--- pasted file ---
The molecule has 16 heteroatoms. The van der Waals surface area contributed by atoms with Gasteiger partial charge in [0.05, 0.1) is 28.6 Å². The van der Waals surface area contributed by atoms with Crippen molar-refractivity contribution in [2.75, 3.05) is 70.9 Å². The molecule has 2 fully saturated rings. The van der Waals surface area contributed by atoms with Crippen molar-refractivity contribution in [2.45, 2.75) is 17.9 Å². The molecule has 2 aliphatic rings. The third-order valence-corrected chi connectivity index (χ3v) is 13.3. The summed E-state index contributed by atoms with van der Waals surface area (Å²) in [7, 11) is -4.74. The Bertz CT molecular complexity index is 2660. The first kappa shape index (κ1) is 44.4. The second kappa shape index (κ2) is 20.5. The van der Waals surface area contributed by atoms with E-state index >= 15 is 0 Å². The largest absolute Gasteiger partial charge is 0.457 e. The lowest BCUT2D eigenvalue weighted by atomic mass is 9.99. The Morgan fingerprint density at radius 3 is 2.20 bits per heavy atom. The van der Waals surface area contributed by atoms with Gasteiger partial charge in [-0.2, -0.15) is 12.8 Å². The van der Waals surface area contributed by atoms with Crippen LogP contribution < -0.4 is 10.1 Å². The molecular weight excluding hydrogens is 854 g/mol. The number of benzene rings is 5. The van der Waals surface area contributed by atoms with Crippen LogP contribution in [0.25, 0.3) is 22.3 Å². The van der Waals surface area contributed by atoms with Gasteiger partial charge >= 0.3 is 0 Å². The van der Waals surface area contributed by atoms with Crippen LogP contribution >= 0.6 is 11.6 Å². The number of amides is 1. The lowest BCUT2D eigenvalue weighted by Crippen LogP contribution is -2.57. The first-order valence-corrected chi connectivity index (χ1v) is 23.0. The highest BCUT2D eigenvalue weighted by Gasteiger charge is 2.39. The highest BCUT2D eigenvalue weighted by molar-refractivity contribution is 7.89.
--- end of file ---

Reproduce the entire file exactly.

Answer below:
The molecule has 16 heteroatoms. The van der Waals surface area contributed by atoms with Gasteiger partial charge in [0.05, 0.1) is 28.6 Å². The van der Waals surface area contributed by atoms with Crippen molar-refractivity contribution in [2.75, 3.05) is 70.9 Å². The molecule has 2 fully saturated rings. The van der Waals surface area contributed by atoms with Crippen molar-refractivity contribution in [2.45, 2.75) is 17.9 Å². The molecule has 2 aliphatic rings. The third-order valence-corrected chi connectivity index (χ3v) is 13.3. The summed E-state index contributed by atoms with van der Waals surface area (Å²) in [7, 11) is -4.74. The Bertz CT molecular complexity index is 2660. The first kappa shape index (κ1) is 44.4. The second kappa shape index (κ2) is 20.5. The van der Waals surface area contributed by atoms with E-state index >= 15 is 0 Å². The largest absolute Gasteiger partial charge is 0.457 e. The lowest BCUT2D eigenvalue weighted by atomic mass is 9.99. The Morgan fingerprint density at radius 3 is 2.20 bits per heavy atom. The van der Waals surface area contributed by atoms with Gasteiger partial charge in [-0.2, -0.15) is 12.8 Å². The van der Waals surface area contributed by atoms with Crippen LogP contribution < -0.4 is 10.1 Å². The molecular weight excluding hydrogens is 854 g/mol. The number of benzene rings is 5. The van der Waals surface area contributed by atoms with Crippen LogP contribution in [0.25, 0.3) is 22.3 Å². The van der Waals surface area contributed by atoms with Gasteiger partial charge >= 0.3 is 0 Å². The van der Waals surface area contributed by atoms with Crippen LogP contribution >= 0.6 is 11.6 Å². The number of amides is 1. The lowest BCUT2D eigenvalue weighted by Crippen LogP contribution is -2.57. The first-order valence-corrected chi connectivity index (χ1v) is 23.0. The highest BCUT2D eigenvalue weighted by Gasteiger charge is 2.39. The highest BCUT2D eigenvalue weighted by molar-refractivity contribution is 7.89.